Ten years ago, in the midst of a well publicized sexual scandal, it was tough to show your pride in the American Catholic Church. Story after story flooded the news of abominable actions done by priests while some bishops and cardinals seemed to purposely look the other way, allowing further abuse to incur. I remember listening to a heart-breaking homily by a pastor who wept as he shared how he instinctively took his collar off when someone came from behind him and asked if he was a priest. It was a difficult time.
We who were faithful knew that the Church was more than the media portrayed and that those who did such things didn’t live up to the teachings of Christ or the Church… but such beliefs paled to the stories of those victims whose lives were ruined by the abuse they received. One wondered if the Church would ever have a voice in America again.
After a decade of repentance, penance, and changes in both personal and policy, the American Church is once again earning the right to be heard. With new faces in the episcopate such as Cardinal Dolan of New York, the United States Council of Catholic Bishops is once again picking up the shepherd’s staff to proclaim the truth and protect the faithful.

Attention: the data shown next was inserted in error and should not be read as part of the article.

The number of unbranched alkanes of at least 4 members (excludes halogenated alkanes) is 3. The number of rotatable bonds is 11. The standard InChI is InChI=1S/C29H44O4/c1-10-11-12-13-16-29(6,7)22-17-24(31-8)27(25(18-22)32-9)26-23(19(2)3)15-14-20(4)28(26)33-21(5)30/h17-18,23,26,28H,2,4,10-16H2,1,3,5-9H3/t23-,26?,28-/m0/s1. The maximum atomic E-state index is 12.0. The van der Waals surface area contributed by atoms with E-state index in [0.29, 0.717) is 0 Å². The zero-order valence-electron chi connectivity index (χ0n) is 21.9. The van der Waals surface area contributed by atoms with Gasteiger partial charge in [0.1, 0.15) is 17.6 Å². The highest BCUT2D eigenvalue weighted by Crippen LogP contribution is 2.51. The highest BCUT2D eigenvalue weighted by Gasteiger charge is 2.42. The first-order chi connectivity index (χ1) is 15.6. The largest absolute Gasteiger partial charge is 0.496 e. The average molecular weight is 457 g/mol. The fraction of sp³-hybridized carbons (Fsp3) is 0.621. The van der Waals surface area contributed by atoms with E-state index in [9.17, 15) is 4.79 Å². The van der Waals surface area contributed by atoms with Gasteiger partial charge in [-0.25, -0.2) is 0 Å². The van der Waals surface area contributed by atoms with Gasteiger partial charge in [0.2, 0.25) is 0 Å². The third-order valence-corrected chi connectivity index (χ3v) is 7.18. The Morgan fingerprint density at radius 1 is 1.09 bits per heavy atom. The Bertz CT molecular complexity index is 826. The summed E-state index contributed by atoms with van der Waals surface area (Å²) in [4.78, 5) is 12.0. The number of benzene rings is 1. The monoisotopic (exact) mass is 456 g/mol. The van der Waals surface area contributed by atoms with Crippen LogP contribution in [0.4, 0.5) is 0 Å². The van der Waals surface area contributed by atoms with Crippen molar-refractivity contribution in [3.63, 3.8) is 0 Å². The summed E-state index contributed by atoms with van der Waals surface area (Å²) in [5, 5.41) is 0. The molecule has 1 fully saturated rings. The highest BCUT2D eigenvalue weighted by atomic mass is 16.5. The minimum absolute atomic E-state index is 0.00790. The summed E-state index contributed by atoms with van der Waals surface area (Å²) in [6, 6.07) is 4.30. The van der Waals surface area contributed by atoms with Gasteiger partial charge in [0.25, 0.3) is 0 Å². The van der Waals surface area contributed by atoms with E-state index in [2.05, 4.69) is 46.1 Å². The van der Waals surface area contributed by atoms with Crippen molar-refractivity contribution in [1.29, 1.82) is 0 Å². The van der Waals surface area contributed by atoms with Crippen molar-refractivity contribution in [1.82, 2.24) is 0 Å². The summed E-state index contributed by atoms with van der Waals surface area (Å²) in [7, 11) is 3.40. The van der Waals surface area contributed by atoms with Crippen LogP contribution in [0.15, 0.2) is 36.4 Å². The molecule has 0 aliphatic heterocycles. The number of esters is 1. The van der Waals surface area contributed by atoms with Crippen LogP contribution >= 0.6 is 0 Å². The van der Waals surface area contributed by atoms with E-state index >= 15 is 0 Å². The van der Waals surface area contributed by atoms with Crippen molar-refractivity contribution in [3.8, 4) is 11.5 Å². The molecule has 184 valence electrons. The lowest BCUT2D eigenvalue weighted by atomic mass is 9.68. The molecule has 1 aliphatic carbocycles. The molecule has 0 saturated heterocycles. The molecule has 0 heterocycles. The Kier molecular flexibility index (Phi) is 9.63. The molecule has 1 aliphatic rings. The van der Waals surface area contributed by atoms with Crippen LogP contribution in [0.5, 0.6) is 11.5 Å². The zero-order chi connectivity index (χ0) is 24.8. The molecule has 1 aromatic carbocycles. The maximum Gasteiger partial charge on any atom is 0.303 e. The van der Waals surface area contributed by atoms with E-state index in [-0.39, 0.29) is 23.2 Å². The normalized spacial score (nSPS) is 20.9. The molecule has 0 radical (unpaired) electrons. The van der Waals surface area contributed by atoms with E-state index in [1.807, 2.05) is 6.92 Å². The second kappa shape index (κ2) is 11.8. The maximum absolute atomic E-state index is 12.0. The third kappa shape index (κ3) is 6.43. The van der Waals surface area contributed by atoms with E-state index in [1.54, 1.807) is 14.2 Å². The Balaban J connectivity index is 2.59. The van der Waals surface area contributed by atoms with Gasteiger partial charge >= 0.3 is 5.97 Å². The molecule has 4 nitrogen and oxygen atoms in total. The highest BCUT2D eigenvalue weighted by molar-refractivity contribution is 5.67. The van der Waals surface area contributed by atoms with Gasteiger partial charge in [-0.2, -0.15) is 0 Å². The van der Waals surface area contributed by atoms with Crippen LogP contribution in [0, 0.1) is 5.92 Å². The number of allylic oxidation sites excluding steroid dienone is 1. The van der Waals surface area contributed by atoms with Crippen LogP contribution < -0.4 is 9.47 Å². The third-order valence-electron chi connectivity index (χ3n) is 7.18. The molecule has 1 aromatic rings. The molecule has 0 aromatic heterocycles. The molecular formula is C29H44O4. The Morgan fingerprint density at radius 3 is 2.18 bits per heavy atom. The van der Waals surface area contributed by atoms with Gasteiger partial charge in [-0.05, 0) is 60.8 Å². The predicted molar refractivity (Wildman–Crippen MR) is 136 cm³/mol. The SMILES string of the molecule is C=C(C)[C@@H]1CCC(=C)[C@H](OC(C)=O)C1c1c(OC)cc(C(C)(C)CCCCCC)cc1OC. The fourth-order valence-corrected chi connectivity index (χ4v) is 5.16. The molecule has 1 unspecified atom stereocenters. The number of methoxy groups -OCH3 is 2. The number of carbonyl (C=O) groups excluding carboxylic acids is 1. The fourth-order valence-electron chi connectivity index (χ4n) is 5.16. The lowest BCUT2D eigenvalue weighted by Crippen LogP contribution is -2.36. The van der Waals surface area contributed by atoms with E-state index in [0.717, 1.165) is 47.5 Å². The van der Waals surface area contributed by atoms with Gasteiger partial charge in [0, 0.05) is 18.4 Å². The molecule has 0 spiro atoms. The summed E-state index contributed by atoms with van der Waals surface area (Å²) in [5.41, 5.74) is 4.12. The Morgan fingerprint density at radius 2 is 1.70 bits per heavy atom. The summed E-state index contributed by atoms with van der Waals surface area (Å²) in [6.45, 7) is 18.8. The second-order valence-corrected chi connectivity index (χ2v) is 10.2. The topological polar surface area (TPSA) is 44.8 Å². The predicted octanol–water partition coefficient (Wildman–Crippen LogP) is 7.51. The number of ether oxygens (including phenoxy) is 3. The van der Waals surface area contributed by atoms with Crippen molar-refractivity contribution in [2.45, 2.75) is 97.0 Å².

Reciently, the USCCB published a document titled, “Our First, Most Cherished Liberty” about religious freedom in the United States. It’s a powerful statement and I’d encourage everyone to take a look at it. It speaks against the HHS mandate in the strongest language possible. As Vincent Phillip Muñoz from the Weekly Standard wrote:
“The bishops call on Catholics in America, ‘in solidarity with our fellow citizens,’ not to obey the law. They implicitly compare the HHS regulation to a segregation-era statute, and even cite Martin Luther King Jr.’s ‘Letter from a Birmingham Jail.’ In a not-so-subtle manner, the bishops tell the Obama administration that they are willing to go to prison rather than comply with the mandate’s provisions.”